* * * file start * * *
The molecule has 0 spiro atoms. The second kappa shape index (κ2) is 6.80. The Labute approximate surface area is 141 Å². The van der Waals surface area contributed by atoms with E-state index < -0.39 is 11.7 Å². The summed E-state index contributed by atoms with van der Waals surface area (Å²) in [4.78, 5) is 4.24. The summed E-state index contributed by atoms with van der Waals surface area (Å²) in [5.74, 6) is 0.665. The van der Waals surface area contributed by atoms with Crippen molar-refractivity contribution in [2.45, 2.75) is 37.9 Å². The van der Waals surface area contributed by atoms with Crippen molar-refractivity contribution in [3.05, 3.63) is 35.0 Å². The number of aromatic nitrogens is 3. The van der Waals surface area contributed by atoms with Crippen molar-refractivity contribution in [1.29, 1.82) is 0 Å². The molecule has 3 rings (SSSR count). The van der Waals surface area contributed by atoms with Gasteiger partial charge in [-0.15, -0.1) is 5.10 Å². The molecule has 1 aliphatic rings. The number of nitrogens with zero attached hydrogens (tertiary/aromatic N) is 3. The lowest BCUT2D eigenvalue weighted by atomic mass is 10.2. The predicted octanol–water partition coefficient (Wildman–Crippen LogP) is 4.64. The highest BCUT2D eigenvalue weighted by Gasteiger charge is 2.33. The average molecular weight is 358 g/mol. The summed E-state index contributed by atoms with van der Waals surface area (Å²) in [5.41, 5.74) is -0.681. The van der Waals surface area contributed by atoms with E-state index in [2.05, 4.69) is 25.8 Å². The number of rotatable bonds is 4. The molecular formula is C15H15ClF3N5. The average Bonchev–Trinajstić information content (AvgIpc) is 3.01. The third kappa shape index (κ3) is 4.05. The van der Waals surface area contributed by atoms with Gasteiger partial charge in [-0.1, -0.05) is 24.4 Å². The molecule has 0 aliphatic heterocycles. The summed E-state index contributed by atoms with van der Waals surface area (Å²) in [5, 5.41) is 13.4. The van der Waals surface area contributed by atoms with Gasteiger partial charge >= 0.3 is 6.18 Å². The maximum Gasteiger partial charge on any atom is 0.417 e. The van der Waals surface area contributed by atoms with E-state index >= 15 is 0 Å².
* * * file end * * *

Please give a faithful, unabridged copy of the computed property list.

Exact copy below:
The molecule has 0 spiro atoms. The second kappa shape index (κ2) is 6.80. The Labute approximate surface area is 141 Å². The van der Waals surface area contributed by atoms with E-state index < -0.39 is 11.7 Å². The summed E-state index contributed by atoms with van der Waals surface area (Å²) in [4.78, 5) is 4.24. The summed E-state index contributed by atoms with van der Waals surface area (Å²) in [5.74, 6) is 0.665. The van der Waals surface area contributed by atoms with Crippen molar-refractivity contribution in [2.45, 2.75) is 37.9 Å². The van der Waals surface area contributed by atoms with Crippen molar-refractivity contribution in [3.05, 3.63) is 35.0 Å². The number of aromatic nitrogens is 3. The van der Waals surface area contributed by atoms with Crippen molar-refractivity contribution in [1.29, 1.82) is 0 Å². The molecule has 3 rings (SSSR count). The van der Waals surface area contributed by atoms with Gasteiger partial charge in [-0.15, -0.1) is 5.10 Å². The molecule has 1 aliphatic rings. The number of nitrogens with zero attached hydrogens (tertiary/aromatic N) is 3. The lowest BCUT2D eigenvalue weighted by atomic mass is 10.2. The predicted octanol–water partition coefficient (Wildman–Crippen LogP) is 4.64. The highest BCUT2D eigenvalue weighted by Gasteiger charge is 2.33. The average molecular weight is 358 g/mol. The summed E-state index contributed by atoms with van der Waals surface area (Å²) in [5.41, 5.74) is -0.681. The van der Waals surface area contributed by atoms with E-state index in [2.05, 4.69) is 25.8 Å². The number of rotatable bonds is 4. The molecular formula is C15H15ClF3N5. The average Bonchev–Trinajstić information content (AvgIpc) is 3.01. The third kappa shape index (κ3) is 4.05. The van der Waals surface area contributed by atoms with Gasteiger partial charge in [-0.1, -0.05) is 24.4 Å². The molecule has 0 aliphatic heterocycles. The summed E-state index contributed by atoms with van der Waals surface area (Å²) in [5, 5.41) is 13.4. The van der Waals surface area contributed by atoms with Gasteiger partial charge >= 0.3 is 6.18 Å². The maximum Gasteiger partial charge on any atom is 0.417 e. The van der Waals surface area contributed by atoms with E-state index >= 15 is 0 Å².